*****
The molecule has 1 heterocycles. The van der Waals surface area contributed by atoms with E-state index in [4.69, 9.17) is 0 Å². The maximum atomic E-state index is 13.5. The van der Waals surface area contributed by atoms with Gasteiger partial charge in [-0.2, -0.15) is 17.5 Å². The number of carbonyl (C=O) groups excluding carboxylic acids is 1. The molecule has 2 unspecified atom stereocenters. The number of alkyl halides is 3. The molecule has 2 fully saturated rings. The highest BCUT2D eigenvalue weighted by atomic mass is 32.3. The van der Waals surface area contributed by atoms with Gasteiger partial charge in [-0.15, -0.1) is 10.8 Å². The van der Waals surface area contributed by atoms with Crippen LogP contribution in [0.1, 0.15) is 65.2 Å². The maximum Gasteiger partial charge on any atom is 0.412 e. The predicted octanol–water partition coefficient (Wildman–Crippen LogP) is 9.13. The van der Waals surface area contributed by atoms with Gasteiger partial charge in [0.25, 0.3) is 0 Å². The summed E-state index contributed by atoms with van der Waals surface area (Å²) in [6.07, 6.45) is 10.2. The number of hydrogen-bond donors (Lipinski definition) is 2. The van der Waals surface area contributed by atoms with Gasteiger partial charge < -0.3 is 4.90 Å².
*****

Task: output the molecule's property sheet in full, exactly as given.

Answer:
The molecule has 1 heterocycles. The van der Waals surface area contributed by atoms with E-state index in [4.69, 9.17) is 0 Å². The maximum atomic E-state index is 13.5. The van der Waals surface area contributed by atoms with Gasteiger partial charge in [-0.2, -0.15) is 17.5 Å². The number of carbonyl (C=O) groups excluding carboxylic acids is 1. The molecule has 2 unspecified atom stereocenters. The number of alkyl halides is 3. The molecule has 2 fully saturated rings. The highest BCUT2D eigenvalue weighted by atomic mass is 32.3. The van der Waals surface area contributed by atoms with Gasteiger partial charge in [-0.15, -0.1) is 10.8 Å². The van der Waals surface area contributed by atoms with Crippen LogP contribution in [0.1, 0.15) is 65.2 Å². The maximum Gasteiger partial charge on any atom is 0.412 e. The predicted octanol–water partition coefficient (Wildman–Crippen LogP) is 9.13. The van der Waals surface area contributed by atoms with Gasteiger partial charge in [0.25, 0.3) is 0 Å². The summed E-state index contributed by atoms with van der Waals surface area (Å²) in [6.07, 6.45) is 10.2. The number of hydrogen-bond donors (Lipinski definition) is 2. The van der Waals surface area contributed by atoms with Gasteiger partial charge < -0.3 is 4.90 Å².